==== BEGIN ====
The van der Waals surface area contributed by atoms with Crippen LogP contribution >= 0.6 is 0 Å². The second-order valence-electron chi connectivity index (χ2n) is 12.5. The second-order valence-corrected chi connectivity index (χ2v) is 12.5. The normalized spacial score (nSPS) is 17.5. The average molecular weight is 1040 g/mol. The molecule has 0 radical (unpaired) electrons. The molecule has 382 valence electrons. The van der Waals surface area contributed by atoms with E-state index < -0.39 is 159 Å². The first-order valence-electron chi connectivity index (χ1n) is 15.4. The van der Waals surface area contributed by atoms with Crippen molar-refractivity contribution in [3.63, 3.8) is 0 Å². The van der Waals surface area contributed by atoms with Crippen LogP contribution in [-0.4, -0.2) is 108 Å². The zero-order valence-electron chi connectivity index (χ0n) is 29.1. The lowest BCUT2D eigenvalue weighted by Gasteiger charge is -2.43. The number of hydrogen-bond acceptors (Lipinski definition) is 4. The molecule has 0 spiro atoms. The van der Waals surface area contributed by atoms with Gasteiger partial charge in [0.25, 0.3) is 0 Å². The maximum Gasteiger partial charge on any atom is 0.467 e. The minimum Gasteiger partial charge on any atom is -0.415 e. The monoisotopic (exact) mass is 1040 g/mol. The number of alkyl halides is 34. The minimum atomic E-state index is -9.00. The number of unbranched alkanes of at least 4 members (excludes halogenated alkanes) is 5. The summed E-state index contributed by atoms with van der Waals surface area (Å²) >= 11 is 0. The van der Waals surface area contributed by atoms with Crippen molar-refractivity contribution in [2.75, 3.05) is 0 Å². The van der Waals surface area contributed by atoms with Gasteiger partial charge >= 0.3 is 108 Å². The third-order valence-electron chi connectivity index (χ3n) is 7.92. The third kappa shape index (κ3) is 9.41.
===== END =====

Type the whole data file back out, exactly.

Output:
The van der Waals surface area contributed by atoms with Crippen LogP contribution >= 0.6 is 0 Å². The second-order valence-electron chi connectivity index (χ2n) is 12.5. The second-order valence-corrected chi connectivity index (χ2v) is 12.5. The normalized spacial score (nSPS) is 17.5. The average molecular weight is 1040 g/mol. The molecule has 0 radical (unpaired) electrons. The molecule has 382 valence electrons. The van der Waals surface area contributed by atoms with E-state index < -0.39 is 159 Å². The first-order valence-electron chi connectivity index (χ1n) is 15.4. The van der Waals surface area contributed by atoms with Crippen molar-refractivity contribution in [3.63, 3.8) is 0 Å². The van der Waals surface area contributed by atoms with Crippen LogP contribution in [-0.4, -0.2) is 108 Å². The zero-order valence-electron chi connectivity index (χ0n) is 29.1. The lowest BCUT2D eigenvalue weighted by Gasteiger charge is -2.43. The number of hydrogen-bond acceptors (Lipinski definition) is 4. The molecule has 0 spiro atoms. The van der Waals surface area contributed by atoms with Gasteiger partial charge in [0.25, 0.3) is 0 Å². The maximum Gasteiger partial charge on any atom is 0.467 e. The minimum Gasteiger partial charge on any atom is -0.415 e. The monoisotopic (exact) mass is 1040 g/mol. The number of alkyl halides is 34. The minimum atomic E-state index is -9.00. The number of unbranched alkanes of at least 4 members (excludes halogenated alkanes) is 5. The summed E-state index contributed by atoms with van der Waals surface area (Å²) >= 11 is 0. The van der Waals surface area contributed by atoms with Crippen molar-refractivity contribution in [2.75, 3.05) is 0 Å². The van der Waals surface area contributed by atoms with Gasteiger partial charge >= 0.3 is 108 Å². The third-order valence-electron chi connectivity index (χ3n) is 7.92. The third kappa shape index (κ3) is 9.41.